Midwood Residents Air Quality-of-Life Concerns With City Officials

By Reuvain Borchardt

L-R: Moshe Davis, Jewish Liaison at the Mayor’s Community Affairs Unit; Peter Rebenwurzel, FJCC executive board member; NYPD Inspector Bruce Ceparano, commanding officer of the 70th Precinct; Councilman Kalman Yeger; FJCC Chairman Josh Mehlman; Frank DeGaetano, Bureau Chief of the Green Zone at the Brooklyn DA”s Office. (Emes Productions)

BROOKLYN — Midwood residents and activists met Tuesday night with NYPD and other city officials to discuss growing concerns over crime and quality-of-life issues around Ave. M and other commercial areas.

In a neighborhood historically known for its low crime rates, and largely comprised of private homes and expensive real estate, residents say there has been a surge of homeless people living on the streets, unsavory characters hanging out, and drug dealing.

“They’re selling drugs out in the open, out of a backpack, it’s like they own that corner,” said one mother named Shulamis, complaining about a group of youths who hang out on Ave. M at E. 17th Street. “We have kids going to the stores by themselves. Obviously, this can’t go on.”

The meeting, at a Midwood shul, was attended by 50 officials, activists and residents, arranged and chaired by Josh Mehlman, chairman of the Flatbush Jewish Community Coalition.

Shulamis’s husband, Moshe, who volunteers at Yeshiva Ohr Yitzchak, on E. 15th Street near Ave. L, said a homeless man who “chases kids” has been living near the yeshiva for over a year.

Moshe said the homeless man hangs out by an apartment building window, “and smokes and stands there for hours,” and that some tenants have now blacked out their windows, while others moved out.

“That brings a lot of fear and uncertainty to the neighborhood,” Moshe said.

Outside the Ave. M train station Tuesday night. (Reuvain Borchardt/Hamodia)

The officials at the meeting said that while residents may complain that “nobody is doing anything,” it is more productive for them to file formal complaints with authorities.

NYPD Inspector Bruce Ceparano, commanding officer of the 70th Precinct, said that of the 311 calls that are rerouted to his precinct, just seven have been placed regarding quality-of-life issues around Avenue M this year.

“If I don’t get a call or an email [about a problem], I don’t know that it’s happening,” said Councilwoman Inna Vernikov, who represents the south side of Ave. M. “I can’t possibly know what’s happening every corner. So we just ask that you guys call us. Sometimes it’s appropriate to call 911; sometimes it’s appropriate to call 311.”

Councilman Kalman Yeger, who represents the north side of the avenue, said residents should place the 311 call and then follow up with the councilmember’s office, because the 311 call creates a record that forces the appropriate city agency to take action.

“If the agency ever says, ‘We have no complaints about it,’” Yeger said, “we can find [the record of complaints] and we can go back to the agency … And no agency can actually turn around and say no. Because the frequent [issue] is that you put a complaint into 311 and then you check back later and it says the complaint was closed and no action [was taken]. Give that to us — we’ll get an answer to what happened. But if the complaint isn’t there, you have nothing to start with.”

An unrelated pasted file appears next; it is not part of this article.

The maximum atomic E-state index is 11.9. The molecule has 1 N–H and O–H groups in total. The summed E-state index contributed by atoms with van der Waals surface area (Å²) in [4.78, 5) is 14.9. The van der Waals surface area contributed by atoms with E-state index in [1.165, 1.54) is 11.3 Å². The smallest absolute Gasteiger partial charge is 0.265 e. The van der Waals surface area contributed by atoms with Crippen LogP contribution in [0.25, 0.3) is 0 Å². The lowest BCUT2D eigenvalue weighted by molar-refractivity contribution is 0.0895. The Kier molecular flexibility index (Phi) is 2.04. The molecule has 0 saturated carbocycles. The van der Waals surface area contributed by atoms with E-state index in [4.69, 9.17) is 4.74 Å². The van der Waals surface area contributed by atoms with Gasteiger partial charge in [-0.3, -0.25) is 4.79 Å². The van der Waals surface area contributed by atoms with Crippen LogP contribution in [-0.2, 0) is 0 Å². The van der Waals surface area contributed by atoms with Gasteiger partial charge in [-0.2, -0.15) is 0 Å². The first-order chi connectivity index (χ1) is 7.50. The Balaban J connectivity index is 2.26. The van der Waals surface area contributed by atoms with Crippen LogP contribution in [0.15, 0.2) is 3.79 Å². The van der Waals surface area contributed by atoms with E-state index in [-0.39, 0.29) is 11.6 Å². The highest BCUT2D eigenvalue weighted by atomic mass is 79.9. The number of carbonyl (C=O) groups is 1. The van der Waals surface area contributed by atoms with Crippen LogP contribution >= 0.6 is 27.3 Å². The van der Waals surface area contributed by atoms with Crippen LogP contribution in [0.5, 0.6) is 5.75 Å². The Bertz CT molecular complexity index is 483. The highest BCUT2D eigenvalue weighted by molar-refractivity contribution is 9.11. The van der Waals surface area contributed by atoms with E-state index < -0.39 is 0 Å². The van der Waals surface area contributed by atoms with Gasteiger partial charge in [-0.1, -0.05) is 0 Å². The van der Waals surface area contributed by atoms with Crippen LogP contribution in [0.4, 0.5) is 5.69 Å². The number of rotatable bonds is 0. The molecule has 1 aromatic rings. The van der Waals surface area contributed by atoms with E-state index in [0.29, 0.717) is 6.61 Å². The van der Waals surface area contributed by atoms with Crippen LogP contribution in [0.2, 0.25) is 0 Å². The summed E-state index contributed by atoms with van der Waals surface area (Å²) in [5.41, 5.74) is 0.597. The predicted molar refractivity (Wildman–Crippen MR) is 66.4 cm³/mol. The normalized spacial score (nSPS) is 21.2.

Flatbush Shomrim executive coordinator Robert Moskovitz (Reuvain Borchardt/Hamodia)

However, the officials at the meeting cautioned that residents may not get their desired result because the law doesn’t always allow for the removal of individuals affecting quality of life. For example, Ceparano told Shulamis that the NYPD cannot arrest people for dealing marijuana or for loitering.

Also, officials said that when 311 receives a call about a homeless person living on the street, the city dismantles any structural encampment and sends someone to try to convince the individual to go to a shelter. But the city cannot forcibly remove someone who is not harming or threatening anyone — and it often takes hundreds of encounters to finally convince a homeless person to go to a shelter.

One resident complained that two homeless people have been living on benches on Avenue J — one in the bus shelter at Coney Island Avenue and the other on an open-air bench at East 12th Street. Community Board 14 District Manager Shawn Campbell said of one of them, “The city outreach team thinks she’ll go in as soon as it gets cold. She’s sick … she’s schizophrenic and she’s a foreigner.” Yeger said he has repeatedly asked the city to remove the benches, as well as some in Friends Field that homeless people are living on, but the requests have been denied.

Rabbi Akiva Kelman of Prospect Park Yeshiva High School [center table, left]; and district leader Pinny Ringel [center table, middle]. (Reuvain Borchardt/Hamodia)

Similarly, Rabbi Akiva Kelman, administrator at Prospect Park Yeshiva High School on Avenue R, said many students had stopped taking the Q train because of homeless and other unpleasant individuals who hang out at the station but who can’t be forcibly removed.

“Very few of them take the train now,” Rabbi Kelman said. “Instead, they Uber, carpool or walk. Some walk more than a mile each way.”

But the officials emphasized that people should call 911 anytime a homeless or other individual chases, threatens or harasses anyone, or is seen sleeping in a bank vestibule, because immediate action can then be taken.

“While we appreciate the Police Department’s efforts to address these concerns, it is also our own obligation to report what we see — as soon as we see it,” Yeger said. “Don’t wait till you bump into me on the street and tell me what you saw a week ago.”


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